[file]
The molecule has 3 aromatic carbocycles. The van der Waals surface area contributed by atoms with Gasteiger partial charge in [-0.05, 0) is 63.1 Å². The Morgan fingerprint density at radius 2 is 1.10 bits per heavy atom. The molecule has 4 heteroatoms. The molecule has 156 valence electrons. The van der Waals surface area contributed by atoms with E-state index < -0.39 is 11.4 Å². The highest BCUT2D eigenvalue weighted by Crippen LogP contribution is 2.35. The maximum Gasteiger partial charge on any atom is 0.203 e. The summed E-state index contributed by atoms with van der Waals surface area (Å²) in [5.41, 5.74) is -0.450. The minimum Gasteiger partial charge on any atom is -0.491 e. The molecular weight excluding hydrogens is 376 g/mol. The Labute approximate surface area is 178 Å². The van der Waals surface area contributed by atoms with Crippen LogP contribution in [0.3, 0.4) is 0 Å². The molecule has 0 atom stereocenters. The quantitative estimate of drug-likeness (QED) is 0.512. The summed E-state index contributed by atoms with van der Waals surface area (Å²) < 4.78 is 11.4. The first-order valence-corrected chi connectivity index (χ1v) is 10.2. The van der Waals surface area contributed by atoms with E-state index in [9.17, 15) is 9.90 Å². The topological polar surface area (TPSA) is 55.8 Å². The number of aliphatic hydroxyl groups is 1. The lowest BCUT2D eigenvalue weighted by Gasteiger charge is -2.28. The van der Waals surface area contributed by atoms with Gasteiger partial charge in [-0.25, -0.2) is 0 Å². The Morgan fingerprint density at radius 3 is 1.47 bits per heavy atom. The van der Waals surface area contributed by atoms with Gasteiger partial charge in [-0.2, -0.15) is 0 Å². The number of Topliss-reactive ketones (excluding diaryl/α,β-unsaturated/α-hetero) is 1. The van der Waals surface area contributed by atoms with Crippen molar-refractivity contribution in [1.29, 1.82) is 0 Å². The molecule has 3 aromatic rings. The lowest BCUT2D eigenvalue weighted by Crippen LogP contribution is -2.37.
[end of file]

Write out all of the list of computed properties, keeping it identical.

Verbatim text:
The molecule has 3 aromatic carbocycles. The van der Waals surface area contributed by atoms with Gasteiger partial charge in [-0.05, 0) is 63.1 Å². The Morgan fingerprint density at radius 2 is 1.10 bits per heavy atom. The molecule has 4 heteroatoms. The molecule has 156 valence electrons. The van der Waals surface area contributed by atoms with E-state index < -0.39 is 11.4 Å². The highest BCUT2D eigenvalue weighted by Crippen LogP contribution is 2.35. The maximum Gasteiger partial charge on any atom is 0.203 e. The summed E-state index contributed by atoms with van der Waals surface area (Å²) in [5.41, 5.74) is -0.450. The minimum Gasteiger partial charge on any atom is -0.491 e. The molecular weight excluding hydrogens is 376 g/mol. The Labute approximate surface area is 178 Å². The van der Waals surface area contributed by atoms with Crippen LogP contribution in [0.3, 0.4) is 0 Å². The molecule has 0 atom stereocenters. The quantitative estimate of drug-likeness (QED) is 0.512. The summed E-state index contributed by atoms with van der Waals surface area (Å²) < 4.78 is 11.4. The first-order valence-corrected chi connectivity index (χ1v) is 10.2. The van der Waals surface area contributed by atoms with E-state index in [9.17, 15) is 9.90 Å². The topological polar surface area (TPSA) is 55.8 Å². The number of aliphatic hydroxyl groups is 1. The lowest BCUT2D eigenvalue weighted by Gasteiger charge is -2.28. The van der Waals surface area contributed by atoms with Gasteiger partial charge in [-0.25, -0.2) is 0 Å². The Morgan fingerprint density at radius 3 is 1.47 bits per heavy atom. The van der Waals surface area contributed by atoms with Gasteiger partial charge in [-0.2, -0.15) is 0 Å². The number of Topliss-reactive ketones (excluding diaryl/α,β-unsaturated/α-hetero) is 1. The van der Waals surface area contributed by atoms with Crippen molar-refractivity contribution in [1.29, 1.82) is 0 Å². The molecule has 3 aromatic rings. The lowest BCUT2D eigenvalue weighted by Crippen LogP contribution is -2.37.